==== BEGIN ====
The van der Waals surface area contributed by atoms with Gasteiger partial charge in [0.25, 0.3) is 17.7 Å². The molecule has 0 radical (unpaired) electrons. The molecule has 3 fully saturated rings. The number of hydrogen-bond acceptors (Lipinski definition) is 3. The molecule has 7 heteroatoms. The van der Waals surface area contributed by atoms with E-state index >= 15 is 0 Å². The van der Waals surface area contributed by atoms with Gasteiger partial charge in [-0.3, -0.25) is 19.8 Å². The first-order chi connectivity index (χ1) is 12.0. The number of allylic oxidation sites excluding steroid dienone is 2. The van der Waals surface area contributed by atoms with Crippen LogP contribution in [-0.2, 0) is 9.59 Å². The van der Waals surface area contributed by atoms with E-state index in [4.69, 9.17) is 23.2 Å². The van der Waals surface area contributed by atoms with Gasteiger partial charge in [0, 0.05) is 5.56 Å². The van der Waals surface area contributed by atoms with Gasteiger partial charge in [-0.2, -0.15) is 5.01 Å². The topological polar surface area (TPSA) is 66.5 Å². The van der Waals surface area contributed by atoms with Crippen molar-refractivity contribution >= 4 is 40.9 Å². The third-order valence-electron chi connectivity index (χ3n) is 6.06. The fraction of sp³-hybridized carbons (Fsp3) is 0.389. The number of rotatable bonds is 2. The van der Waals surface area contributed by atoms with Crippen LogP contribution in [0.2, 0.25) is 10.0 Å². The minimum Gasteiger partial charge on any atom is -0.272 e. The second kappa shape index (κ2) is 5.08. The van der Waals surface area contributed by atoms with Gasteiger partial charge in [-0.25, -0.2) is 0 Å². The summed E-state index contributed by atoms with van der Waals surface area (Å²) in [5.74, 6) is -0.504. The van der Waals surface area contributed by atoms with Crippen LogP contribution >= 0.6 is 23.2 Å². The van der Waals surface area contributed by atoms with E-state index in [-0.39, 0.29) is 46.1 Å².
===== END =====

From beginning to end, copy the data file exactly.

The van der Waals surface area contributed by atoms with Gasteiger partial charge in [0.25, 0.3) is 17.7 Å². The molecule has 0 radical (unpaired) electrons. The molecule has 3 fully saturated rings. The number of hydrogen-bond acceptors (Lipinski definition) is 3. The molecule has 7 heteroatoms. The van der Waals surface area contributed by atoms with E-state index >= 15 is 0 Å². The van der Waals surface area contributed by atoms with Gasteiger partial charge in [-0.3, -0.25) is 19.8 Å². The first-order chi connectivity index (χ1) is 12.0. The number of allylic oxidation sites excluding steroid dienone is 2. The van der Waals surface area contributed by atoms with Crippen LogP contribution in [-0.2, 0) is 9.59 Å². The van der Waals surface area contributed by atoms with E-state index in [4.69, 9.17) is 23.2 Å². The van der Waals surface area contributed by atoms with Gasteiger partial charge in [0, 0.05) is 5.56 Å². The van der Waals surface area contributed by atoms with Gasteiger partial charge in [-0.2, -0.15) is 5.01 Å². The topological polar surface area (TPSA) is 66.5 Å². The van der Waals surface area contributed by atoms with Crippen molar-refractivity contribution >= 4 is 40.9 Å². The third-order valence-electron chi connectivity index (χ3n) is 6.06. The fraction of sp³-hybridized carbons (Fsp3) is 0.389. The number of rotatable bonds is 2. The van der Waals surface area contributed by atoms with Crippen LogP contribution in [0.2, 0.25) is 10.0 Å². The minimum Gasteiger partial charge on any atom is -0.272 e. The second kappa shape index (κ2) is 5.08. The van der Waals surface area contributed by atoms with Gasteiger partial charge in [-0.25, -0.2) is 0 Å². The summed E-state index contributed by atoms with van der Waals surface area (Å²) in [5.74, 6) is -0.504. The van der Waals surface area contributed by atoms with Crippen LogP contribution >= 0.6 is 23.2 Å². The van der Waals surface area contributed by atoms with E-state index in [-0.39, 0.29) is 46.1 Å².